Senator John Kerry's campaign for president is running like a dry creek. President George W. Bush has set America on a dangerous, costly course and shows no sign of changing his ways if he wins a second term as president. The case against Bush is powerful and compelling. Why doesn't Kerry say so?
America is more debt-ridden and reviled worldwide than ever before. His presidency has been characterized by one colossal blunder after another. In overreacting to the September 11, 2001 attacks, he abandoned cherished American principles and doctrines, and, at his request, a craven Congress gave him extremely broad powers.
With an imperial flourish, Bush announced a year after &to=http:// english.pravda.ru/usa/2002/09/11/36392.html' target=_blank>September 11 that the United States would be the self-appointed policeman of the world and would establish worldwide bases for that purpose.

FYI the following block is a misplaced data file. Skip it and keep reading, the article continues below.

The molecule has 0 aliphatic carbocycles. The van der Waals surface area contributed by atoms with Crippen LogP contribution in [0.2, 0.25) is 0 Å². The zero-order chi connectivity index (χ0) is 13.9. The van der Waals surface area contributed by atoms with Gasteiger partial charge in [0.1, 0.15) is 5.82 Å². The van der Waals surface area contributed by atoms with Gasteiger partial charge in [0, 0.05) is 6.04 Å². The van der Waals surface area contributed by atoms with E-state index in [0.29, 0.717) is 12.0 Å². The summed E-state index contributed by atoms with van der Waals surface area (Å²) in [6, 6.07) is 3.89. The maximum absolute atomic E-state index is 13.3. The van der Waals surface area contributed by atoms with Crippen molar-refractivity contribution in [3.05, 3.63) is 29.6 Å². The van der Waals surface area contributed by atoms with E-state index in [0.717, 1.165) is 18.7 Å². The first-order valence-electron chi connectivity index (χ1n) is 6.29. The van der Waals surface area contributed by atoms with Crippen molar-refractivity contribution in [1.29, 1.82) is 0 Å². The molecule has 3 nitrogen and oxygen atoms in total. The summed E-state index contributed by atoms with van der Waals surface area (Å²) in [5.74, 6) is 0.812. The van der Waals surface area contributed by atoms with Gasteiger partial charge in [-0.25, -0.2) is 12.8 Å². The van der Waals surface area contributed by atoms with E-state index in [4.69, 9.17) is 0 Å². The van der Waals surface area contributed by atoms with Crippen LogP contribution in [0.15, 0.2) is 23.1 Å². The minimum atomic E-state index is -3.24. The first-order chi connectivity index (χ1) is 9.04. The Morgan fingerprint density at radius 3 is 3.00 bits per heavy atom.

He trashed national sovereignty and other vital rules of international law by asserting his right to invade any nation when the U.S. perceived a security threat. He announced that the United Nations and other international institutions must follow his lead or become irrelevant, the Daily Star wrote.
With more than 1,000 American soldiers dead in Iraq, the wars on terrorism and in Iraq color voters’ perceptions of every other issue. Back in April, the economy actually had a solid few months, but voters gave the president no credit for it in the polls, because all eyes were on the escalating bloodshed in Fallujah. Now that Bush has stressed his commander-in-chief credentials for a few weeks, approval of his economic record has risen.
An explosion of household gas occurred in a nine-storeyed apartment building in the city of Shakhty, the Rostov region of Russia. The blast destroyed two storeys of the building